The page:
Taylor Weidman G'09

March 8, 2018

"I've continued to collaborate and network with many of my classmates who have gone on to very impressive careers in the field and this network has provided opportunities down the line."

A photo of Taylor Weidman G'09
Taylor Weidman G'09

Taylor Weidman graduated from the photography master’s program in 2009 and is currently working as a freelance photographer stringing for Bloomberg and Getty Images in Asia. He is based in Chiang Mai, Thailand.

How did you obtain your current position, and what positions did you hold before it?

After graduation, I interned, then consulted at the Christian Science Monitor in Boston as an editor and photographer. The following year I was awarded a Fulbright grant to photograph the Loba people in Upper Mustang, Nepal, and continued to pursue-long term projects on indigenous issues in Brazil and Mongolia in the following years. Together with my wife, we created the Vanishing Cultures Project, which documented cultural practices and fundraised for indigenous groups facing rapid change. A few years ago, I started shooting for Getty Images and Bloomberg who both liked the portfolio I had built.

What are your job responsibilities?

For Getty and Bloomberg, I photograph assignments throughout Asia. Some of my work is assigned by an editor, but more frequently, I’ll pitch my editors different ideas for stories I think they might be interested in. If they are, we’ll talk about what kind of coverage they’re looking for, then I start doing a bunch of background research, reach out to contacts, put together access, hire a translator if necessary, and travel out to shoot the story.

How do you feel Newhouse prepared you for your current job?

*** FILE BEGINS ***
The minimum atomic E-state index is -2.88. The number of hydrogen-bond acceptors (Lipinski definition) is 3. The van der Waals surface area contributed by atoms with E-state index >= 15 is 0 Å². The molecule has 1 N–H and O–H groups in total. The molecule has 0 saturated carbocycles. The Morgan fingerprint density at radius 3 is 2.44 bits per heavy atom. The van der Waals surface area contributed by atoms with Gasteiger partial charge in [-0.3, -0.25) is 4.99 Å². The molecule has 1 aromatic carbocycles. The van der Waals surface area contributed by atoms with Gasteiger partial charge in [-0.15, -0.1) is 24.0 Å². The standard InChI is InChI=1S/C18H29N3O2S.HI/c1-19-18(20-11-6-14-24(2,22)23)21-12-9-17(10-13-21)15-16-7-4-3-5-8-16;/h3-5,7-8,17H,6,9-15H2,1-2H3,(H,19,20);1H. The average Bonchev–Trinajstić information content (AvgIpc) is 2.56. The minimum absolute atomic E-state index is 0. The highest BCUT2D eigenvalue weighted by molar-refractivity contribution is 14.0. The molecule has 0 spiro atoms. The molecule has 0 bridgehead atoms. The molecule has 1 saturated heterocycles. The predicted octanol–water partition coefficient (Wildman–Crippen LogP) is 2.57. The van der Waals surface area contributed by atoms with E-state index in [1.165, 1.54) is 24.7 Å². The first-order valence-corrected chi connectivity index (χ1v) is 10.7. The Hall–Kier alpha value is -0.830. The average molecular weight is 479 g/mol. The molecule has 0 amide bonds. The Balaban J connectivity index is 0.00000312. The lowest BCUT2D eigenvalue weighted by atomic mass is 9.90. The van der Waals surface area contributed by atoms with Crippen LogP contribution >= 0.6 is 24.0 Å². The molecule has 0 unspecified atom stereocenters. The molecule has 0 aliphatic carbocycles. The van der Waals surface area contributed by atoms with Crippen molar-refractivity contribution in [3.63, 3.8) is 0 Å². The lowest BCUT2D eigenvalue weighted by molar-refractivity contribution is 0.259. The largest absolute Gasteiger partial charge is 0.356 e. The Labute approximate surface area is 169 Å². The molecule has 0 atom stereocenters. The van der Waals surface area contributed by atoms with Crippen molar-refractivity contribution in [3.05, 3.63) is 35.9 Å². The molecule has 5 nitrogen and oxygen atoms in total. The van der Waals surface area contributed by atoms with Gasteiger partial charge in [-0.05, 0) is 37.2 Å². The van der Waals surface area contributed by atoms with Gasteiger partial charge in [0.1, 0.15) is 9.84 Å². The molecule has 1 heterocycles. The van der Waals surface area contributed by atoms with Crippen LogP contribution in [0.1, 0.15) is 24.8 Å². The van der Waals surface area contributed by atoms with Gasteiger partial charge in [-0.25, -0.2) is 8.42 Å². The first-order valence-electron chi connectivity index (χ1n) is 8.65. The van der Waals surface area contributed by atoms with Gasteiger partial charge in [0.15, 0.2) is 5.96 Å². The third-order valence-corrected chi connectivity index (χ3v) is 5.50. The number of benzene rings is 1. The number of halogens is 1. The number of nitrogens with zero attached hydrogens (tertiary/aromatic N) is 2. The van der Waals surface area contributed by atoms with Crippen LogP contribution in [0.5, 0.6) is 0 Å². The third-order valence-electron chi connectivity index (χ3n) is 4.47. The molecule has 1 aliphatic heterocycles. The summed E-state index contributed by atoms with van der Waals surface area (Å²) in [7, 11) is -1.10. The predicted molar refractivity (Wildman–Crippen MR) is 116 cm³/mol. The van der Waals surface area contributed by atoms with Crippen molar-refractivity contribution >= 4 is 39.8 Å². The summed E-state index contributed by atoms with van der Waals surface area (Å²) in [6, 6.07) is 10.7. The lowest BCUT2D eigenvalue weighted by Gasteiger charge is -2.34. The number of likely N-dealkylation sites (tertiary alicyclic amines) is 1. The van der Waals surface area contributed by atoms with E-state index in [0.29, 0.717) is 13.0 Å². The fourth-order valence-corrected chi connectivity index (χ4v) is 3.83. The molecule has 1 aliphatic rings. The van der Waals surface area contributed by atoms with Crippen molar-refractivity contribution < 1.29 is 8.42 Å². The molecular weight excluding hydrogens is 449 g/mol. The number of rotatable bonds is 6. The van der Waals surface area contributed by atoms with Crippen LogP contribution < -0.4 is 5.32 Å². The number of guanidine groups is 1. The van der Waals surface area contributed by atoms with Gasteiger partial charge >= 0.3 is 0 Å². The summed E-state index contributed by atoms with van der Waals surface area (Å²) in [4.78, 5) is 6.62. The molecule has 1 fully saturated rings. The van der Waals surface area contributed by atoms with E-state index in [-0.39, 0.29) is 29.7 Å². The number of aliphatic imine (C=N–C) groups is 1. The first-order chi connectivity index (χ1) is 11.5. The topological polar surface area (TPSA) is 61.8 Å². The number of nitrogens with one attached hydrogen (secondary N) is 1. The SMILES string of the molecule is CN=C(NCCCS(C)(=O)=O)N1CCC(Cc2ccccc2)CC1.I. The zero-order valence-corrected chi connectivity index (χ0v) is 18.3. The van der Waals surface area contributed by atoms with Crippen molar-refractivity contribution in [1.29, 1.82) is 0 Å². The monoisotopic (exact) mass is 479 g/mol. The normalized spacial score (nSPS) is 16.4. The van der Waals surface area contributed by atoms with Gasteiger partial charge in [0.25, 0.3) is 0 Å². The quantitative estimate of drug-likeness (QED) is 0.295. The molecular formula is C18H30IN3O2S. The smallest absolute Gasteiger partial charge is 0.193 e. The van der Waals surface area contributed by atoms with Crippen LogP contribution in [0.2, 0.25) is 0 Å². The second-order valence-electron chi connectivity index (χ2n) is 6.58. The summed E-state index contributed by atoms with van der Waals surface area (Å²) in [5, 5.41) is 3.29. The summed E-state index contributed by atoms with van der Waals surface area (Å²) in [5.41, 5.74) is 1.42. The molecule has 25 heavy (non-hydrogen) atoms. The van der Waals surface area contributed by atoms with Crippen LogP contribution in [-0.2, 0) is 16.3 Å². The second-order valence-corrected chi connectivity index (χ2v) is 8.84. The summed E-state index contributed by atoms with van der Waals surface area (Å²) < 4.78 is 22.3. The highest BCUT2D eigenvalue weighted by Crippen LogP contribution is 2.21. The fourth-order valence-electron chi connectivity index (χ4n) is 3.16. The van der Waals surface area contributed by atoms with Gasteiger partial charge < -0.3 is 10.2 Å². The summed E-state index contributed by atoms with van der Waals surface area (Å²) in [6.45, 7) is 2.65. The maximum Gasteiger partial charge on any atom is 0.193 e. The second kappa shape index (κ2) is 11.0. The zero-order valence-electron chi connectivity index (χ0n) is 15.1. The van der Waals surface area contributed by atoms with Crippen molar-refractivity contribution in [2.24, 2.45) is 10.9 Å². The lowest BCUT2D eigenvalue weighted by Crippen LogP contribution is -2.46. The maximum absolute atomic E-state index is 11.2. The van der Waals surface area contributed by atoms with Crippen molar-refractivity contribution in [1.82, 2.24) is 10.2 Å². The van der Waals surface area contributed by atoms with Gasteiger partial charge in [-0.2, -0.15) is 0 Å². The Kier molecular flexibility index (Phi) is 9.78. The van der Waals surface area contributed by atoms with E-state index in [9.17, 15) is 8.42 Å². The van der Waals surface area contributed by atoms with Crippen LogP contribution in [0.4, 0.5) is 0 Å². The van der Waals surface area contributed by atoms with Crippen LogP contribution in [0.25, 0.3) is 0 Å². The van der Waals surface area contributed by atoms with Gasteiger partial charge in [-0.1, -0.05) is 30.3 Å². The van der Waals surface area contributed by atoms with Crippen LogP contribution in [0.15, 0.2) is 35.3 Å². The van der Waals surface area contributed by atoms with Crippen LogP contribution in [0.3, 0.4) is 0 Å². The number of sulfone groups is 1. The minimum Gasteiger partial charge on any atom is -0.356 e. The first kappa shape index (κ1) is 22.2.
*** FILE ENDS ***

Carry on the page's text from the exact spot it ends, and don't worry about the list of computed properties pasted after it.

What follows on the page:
I loved my time at Newhouse. While I was there, I took as many documentary and photojournalism courses as I could to really improve my shooting as much as possible. Equally important, though, the courses also taught me how to put together a solid photo story/essay and how to make things work financially as a freelance photojournalist. We also learned video skills which I am asked to do increasingly frequently on assignments, and which I’m incredibly grateful to have learned in class.

What was unique about your graduate program?

The relationships formed at Newhouse were both unique and incredibly professionally important. I’ve continued to collaborate and network with many of my classmates who have gone on to very impressive careers in the field and this network has provided opportunities down the line. Bruce Strong, one of my favorite professors at Newhouse, sat on the board of the Vanishing Cultures Project and offered invaluable guidance in the work we were doing.

Describe your most valuable/significant experience at Newhouse.

I know what you’re looking for here, but the most significant experience I had at Newhouse was sitting down and starting a conversation with a cute girl in the multimedia lab who would eventually become my wife.

What advice do you have for current or incoming students?

My advice would be to make the most of your time at Newhouse. Take all the classes you can in your field, get to know your professors, but don’t forget to network with your classmates. Many of them will go on to do amazing things and these networks are invaluable as your own career develops. A collegiate spirit and resource-sharing with my fellow Newhouse alums has helped me make editorial contacts, land jobs, and promote my projects. 

Here’s some recent work from the last year:



South China Morning Post